End of the weed cut this week, everyone upstream of us finishing on time meaning that I could send down all of the cut weed that hangs up on bridges and weed bars on the final morning of the weed cut. Because the river on this stretch splits into two channels, much of the weed that comes down gets stuck on bars or shallows, as the momentum that it had from a single channel of water is lost. At the end of each weed-cutting period it is necessary to jump into the top of the river with the “grabs” a long handled garden fork bent over at ninety degrees, and work your way downstream pushing on any weed that has hung up. It takes around four hours and is relatively easy. The dogs can come along and work their way slowly down the river with you. My two older dogs have seen it all before, but for Otis it is an exciting and exhausting morning that involves running around with lumps of weed in his mouth. He has now decided to bring his work home with him and for two evenings this week has disappeared out of the patio doors, returning with a mouthful of lily pads from our garden pond that he then spreads around he room, it makes a change from running around the settee with the video camera in his mouth. Zebo - his uncle went through a very difficult period at this age, destroying a mobile phone, chewing up a digital camera and eating 7ft of an 8ft Hardy Fibalite spinning rod. Otis has had his jabs now and is coming to cricket matches and bumping into other dogs. Zebo has a few gnarled lumps and bumps that have appeared from nowhere adding to his “old warrior”appearance, Dobby the Spaniel remains highly entertaining but absolutely rubbish.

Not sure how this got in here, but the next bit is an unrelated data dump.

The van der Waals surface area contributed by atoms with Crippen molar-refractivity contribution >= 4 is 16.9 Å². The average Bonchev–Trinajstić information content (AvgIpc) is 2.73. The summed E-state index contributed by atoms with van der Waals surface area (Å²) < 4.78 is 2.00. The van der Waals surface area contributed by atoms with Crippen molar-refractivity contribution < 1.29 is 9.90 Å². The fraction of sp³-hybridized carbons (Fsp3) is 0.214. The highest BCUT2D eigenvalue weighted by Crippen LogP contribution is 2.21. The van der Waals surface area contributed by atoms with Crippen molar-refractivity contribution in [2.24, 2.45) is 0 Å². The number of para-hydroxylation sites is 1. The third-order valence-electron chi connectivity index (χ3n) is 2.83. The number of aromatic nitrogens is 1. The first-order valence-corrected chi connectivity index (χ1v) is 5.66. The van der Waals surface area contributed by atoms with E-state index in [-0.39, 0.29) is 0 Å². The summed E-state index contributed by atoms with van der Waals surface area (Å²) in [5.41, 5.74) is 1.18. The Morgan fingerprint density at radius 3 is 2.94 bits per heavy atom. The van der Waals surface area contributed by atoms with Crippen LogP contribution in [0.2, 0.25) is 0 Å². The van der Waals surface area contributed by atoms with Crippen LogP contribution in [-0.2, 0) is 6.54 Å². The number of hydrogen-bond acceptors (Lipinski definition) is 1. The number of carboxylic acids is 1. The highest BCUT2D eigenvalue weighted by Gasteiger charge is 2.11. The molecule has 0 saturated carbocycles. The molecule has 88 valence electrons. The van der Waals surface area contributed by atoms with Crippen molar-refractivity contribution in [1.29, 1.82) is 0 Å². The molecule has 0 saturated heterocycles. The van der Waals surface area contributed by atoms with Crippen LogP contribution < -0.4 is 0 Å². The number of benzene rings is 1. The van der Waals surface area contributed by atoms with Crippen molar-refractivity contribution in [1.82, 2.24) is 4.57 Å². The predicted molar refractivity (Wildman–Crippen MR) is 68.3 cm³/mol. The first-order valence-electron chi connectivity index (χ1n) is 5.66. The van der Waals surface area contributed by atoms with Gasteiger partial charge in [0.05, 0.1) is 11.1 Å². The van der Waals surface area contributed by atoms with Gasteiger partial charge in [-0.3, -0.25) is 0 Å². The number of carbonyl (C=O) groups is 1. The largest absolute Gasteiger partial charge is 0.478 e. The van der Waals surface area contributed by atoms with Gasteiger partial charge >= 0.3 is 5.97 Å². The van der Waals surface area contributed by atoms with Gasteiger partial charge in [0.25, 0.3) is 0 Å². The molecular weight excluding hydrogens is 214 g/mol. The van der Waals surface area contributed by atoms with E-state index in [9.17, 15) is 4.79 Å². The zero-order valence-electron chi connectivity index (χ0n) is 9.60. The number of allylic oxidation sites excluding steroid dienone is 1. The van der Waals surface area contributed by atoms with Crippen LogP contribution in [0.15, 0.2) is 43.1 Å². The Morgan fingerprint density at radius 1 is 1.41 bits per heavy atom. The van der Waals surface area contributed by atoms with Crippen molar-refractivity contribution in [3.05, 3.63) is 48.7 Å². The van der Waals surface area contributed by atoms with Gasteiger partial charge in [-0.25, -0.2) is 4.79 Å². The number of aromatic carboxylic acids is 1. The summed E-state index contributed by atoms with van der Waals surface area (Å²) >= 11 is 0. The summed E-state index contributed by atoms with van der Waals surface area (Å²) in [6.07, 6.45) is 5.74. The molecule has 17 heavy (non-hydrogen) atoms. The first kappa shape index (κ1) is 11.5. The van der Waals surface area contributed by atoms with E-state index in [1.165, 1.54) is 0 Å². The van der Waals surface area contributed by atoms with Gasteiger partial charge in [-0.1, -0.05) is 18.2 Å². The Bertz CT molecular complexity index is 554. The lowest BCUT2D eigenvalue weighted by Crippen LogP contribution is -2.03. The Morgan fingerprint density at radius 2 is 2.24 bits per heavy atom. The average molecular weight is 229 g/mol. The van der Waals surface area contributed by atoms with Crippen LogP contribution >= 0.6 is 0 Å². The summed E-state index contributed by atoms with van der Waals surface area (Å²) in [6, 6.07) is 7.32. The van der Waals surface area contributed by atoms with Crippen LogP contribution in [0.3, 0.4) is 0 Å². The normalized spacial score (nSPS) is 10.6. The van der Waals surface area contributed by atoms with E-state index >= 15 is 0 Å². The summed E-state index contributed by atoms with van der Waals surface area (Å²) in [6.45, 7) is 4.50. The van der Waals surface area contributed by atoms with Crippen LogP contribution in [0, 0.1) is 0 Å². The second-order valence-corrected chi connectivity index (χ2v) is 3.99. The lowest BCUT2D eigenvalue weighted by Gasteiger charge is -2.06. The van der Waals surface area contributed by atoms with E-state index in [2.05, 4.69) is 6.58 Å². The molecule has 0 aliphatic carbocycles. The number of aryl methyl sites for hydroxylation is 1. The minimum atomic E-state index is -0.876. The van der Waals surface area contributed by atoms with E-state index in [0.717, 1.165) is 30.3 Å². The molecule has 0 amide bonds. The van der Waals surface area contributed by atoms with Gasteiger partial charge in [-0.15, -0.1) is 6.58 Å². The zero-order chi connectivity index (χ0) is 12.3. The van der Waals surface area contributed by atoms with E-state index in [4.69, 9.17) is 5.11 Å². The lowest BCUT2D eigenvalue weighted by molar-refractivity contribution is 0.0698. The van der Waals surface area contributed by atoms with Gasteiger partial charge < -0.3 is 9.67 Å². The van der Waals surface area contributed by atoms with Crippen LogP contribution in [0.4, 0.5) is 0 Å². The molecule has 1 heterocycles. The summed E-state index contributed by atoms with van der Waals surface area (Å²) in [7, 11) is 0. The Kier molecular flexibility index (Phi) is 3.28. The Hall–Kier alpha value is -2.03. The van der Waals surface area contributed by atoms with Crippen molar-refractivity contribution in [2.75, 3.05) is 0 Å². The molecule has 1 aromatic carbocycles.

With the weed cut finished, I topped the water meadows and then made a start on some work on one of the drives on a piece of land that we rent for shooting. The drive consists of a belt of ancient trees that lie on top of a 200-yard long Iron Age Defence barrier, consisting of a large Earth bank with ditch. English Heritage has requested that some tree work be done on a footpath that travels down one side of the ditch. It will take me a fairly long time, but I hope to have it done before the start of the shooting season. The ditch once protected one side of an Iron Age settlement that was protected on the other sides by the river Test and Dever, the confluence of which would have been on this particular stretch of river. The rivers then would not have had clearly defined channels the valley bottom being one wide boggy morass, that would have provided not only protection but also a source of food and clean water. I am told, by the man at the museum, that there were several round houses on the raised area to the West of the defence ditch. More recently the Footpath was used by people from the army camp situated at the top of the defence ditch, as a quick an easy route to the pub that is now a private house that backs on to the river. For some reason there were several beds set up in the ditch alongside the footpath the remains of which were still there ten years ago. The camp is now gone, the footpath goes nowhere and is hardly used. We have several strips of game cover, one of which borders the Defence ditch. This year we have grown Maize, but previous cover crops have included Sorgum, Millet, Kale Sunflowers and Stubble Turnips. Around an acre and a half each, some years I have had to put them in, other years it has been passed over to a contractor with varying results. Each year the strips get a healthy dressing of pig manure, weeds sprayed off, cultivated and then drilled. The two plots were drilled around three weeks ago, the newly emerged plants and are now attracting the attention of pigeons and Crows so it has been necessary to put some slow burning bangers up that go off every half hour or so to try and protect the crop, although this has not been necessary while I have been working on the footpath.